Greenland: Trump warned that island cannot be bought from Denmark
Greenland has said it is "not for sale" after President Donald Trump stated that he would like the US to buy the world's biggest island.
The president is said to have discussed the idea of purchasing Greenland, an autonomous Danish territory, during dinners and meetings with advisers.
But Greenland's government dismissed the idea, saying: "We're open for business, not for sale."
Mr Trump's plans have also been quickly dismissed by politicians in Denmark. "It must be an April Fool's Day joke...but totally out of [season]!", tweeted former Prime Minister Lars Lokke Rasmussen.
The Wall Street Journal (WSJ), which first reported the news, said Mr Trump had spoken about the purchase with "varying degrees of seriousness".
Sources quoted in other media differed over whether the president was joking or seriously hoping to expand US territory.
How has Greenland reacted?
Officials in Greenland have insisted that the island is not on the market.
"Greenland is rich in valuable resources such as minerals, the purest water and ice, fish stocks, seafood, renewable energy and is a new frontier for adventure tourism. We're open for business, not for sale," the foreign ministry said in a statement shared on social media.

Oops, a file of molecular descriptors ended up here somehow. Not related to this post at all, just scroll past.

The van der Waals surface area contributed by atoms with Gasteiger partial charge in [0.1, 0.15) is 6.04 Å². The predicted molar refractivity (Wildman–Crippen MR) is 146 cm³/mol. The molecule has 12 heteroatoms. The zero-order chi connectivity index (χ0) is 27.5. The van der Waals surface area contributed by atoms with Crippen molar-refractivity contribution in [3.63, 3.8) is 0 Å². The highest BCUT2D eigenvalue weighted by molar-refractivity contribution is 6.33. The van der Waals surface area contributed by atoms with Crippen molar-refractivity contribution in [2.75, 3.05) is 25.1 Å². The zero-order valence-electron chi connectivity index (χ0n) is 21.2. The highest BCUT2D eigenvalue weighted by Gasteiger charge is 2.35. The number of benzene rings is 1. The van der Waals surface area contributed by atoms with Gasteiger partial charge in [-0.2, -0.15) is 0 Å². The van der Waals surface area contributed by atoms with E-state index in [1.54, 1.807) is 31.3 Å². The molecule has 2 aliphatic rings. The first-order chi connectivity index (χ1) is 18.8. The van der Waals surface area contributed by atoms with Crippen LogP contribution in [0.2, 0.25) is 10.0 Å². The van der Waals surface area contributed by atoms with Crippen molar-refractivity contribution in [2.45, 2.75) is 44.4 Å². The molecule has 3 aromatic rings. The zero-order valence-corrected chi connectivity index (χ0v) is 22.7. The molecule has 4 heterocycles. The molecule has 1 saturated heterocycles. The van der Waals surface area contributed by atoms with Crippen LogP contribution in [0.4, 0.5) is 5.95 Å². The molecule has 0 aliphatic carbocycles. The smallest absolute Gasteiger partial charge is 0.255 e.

Greenland Premier Kim Kielsen repeated the comments in a separate statement. "Greenland is not for sale, but Greenland is open for trade and cooperation with other countries, including the USA," he said.
Greenland MP Aaja Chemnitz Larsen was also among those to dismiss the president's interest.
"No thanks to Trump buying Greenland!", she wrote on Twitter, adding that a "better and more equal partnership with Denmark" was the way forward.
Poul Krarup, editor-in-chief of Greenland's Sermitsiaq newspaper, told the BBC he "couldn't believe" Mr Trump's remarks.
"Greenland is an independent area in the Danish kingdom and must be respected as such," he said.
But he said he thought the chances of Mr Trump's reported ambitions being realised were unlikely.